Following on from "The Grudge," Sarah Michelle Gellar stars in another yet remake of an Asian horror pic with "Possession."

Following on from “The Grudge,” Sarah Michelle Gellar stars in yet another remake of an Asian horror pic with “Possession,” a rejig of “Addicted,” a supernatural(ish) thriller little seen outside of Korea. Dully predictable “Possession” sees Gellar looking creeped out, or maybe just bored, when her husband’s ne’er-do-well brother (Lee Pace) wakes up from a coma after a car accident with her still-comatose hubby’s personality and memories seemingly uncannily transferred into his head. Skedded for an October release Stateside, English-language debut for Swedish co-helmers Joel Bergvall and Simon Sandquist will draw in genre fans and perform well on ancillary.

A busy young lawyer, Jess (Gellar) finds her days perpetually brightened by roses smuggled into her briefcase and random love letters left for her by her artist husband Ryan (Michael Landes).

Apart from the fact that Jess doesn’t think they can afford to have a baby yet, the only blight on their perfect happiness is the continuing presence of Ryan’s creepy brother Roman (Lee Pace) in their Marin County home.

Convicted of assault but now out of the hoosegow, Roman sports big tattoos and outsized sideburns, evidence enough he’s bad news even if it weren’t for the fact that he snoops in Jess and Ryan’s things and slaps his girlfriend Casey (Swedish actress Tuva Novotny) around at the slightest provocation.

In a key exchange, when Casey asks him what he would change if he could do his life over, Roman tersely replies, “Not be me.” He gets his wish after he and Ryan have an credibility-stretching collision on the Golden Gate Bridge: When Roman wakes up first from his coma, he seems to have all of Ryan’s memories .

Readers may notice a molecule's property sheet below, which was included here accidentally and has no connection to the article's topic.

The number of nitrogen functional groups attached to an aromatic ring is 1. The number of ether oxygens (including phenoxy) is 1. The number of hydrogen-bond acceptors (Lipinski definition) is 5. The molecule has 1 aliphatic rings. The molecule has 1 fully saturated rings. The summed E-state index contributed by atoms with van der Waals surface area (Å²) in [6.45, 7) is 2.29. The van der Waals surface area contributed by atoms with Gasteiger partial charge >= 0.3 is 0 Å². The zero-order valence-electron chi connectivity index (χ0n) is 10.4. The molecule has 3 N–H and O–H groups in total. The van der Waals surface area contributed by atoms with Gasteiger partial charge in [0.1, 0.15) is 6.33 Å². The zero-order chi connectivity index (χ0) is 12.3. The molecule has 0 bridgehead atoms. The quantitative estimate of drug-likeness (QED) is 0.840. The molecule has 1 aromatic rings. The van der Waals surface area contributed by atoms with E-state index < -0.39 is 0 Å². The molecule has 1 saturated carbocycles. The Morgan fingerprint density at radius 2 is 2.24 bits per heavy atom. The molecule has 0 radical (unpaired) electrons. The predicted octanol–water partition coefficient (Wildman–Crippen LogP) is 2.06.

At first skeptical, as any sane person would be, that he’s really Ryan trapped in Roman’s body, Jess, wracked by longing for her husband, is gradually persuaded he might be telling the truth. It helps that he lovebombs her with thoughtful gestures, proving the suspicion long held by many men that you can get a woman to do anything if you just buy her flowers and jewelry.

Pic then inches towards the not-so-surprising twist ending.

Co-helmers Bergvall and Sandquist (who made well-received Swedish chiller “The Invisible” together, along with star Novotny) mostly use soundtrack spikes and sudden lunges into frame to provide mini-shocks in order to create some kind of tension. Unfortunately, screenplay is thin on action, and Jess’ subsequent behavior may soon drain away sympathy for her ultimate plight.

Called upon, once again, to look anxious and later frightened most of the time, Gellar turns in a blah perf here, while Landes barely registers until he goes into the coma. Pace (TV series “Pushing Daisies”), however, reps one of pic’s plus points, exuding sleazy charisma as both bad-boy Roman and then likeability as Roman/Ryan.

Tech package is competent but reps nothing special. Given pic’s mostly interiors-set storyline, sparing use of Vancouver to pass as Bay Area locations is perfectly adequate if anonymous.

Possession

U.S.

Production

A Yari Film Group release (in the U.S.) of a Yari Film Group presentation of a Spitfire Pictures, Addicted Prods., Vertigo Entertainment production. (International sales: Yari Film Group, Los Angeles.) Produced by Doug Davison, Guy East, Roy Lee, Nigel Sinclair, Bob Yari. Executive producers, Alexander Yves Brunner, Sonny Mallhi. Directed by Joel Bergvall, Simon Sandquist. Screenplay, Michael Petroni, Jae-Young Gwak, based on a screenplay by Won-Mi Byun, Min-Ho Song.

Crew

Camera (color, widescreen), Gregory Middleton; editor, Robb Sullivan; music, Andreas Alfredsson, Christian Sandquist; production designer, Douglas Higgins; art director, Cheryl Marion; costume designer, Katia Stano; supervising sound editor (Dolby Digital, SDDS, DTS), sound designer, Daniel Saxlid. Reviewed at the Cannes Film Festival (market), May 17, 2008. Running time: 85 MIN.

With

Sarah Michelle Gellar, Lee Pace, Michael Landes, Tuva Novotny.

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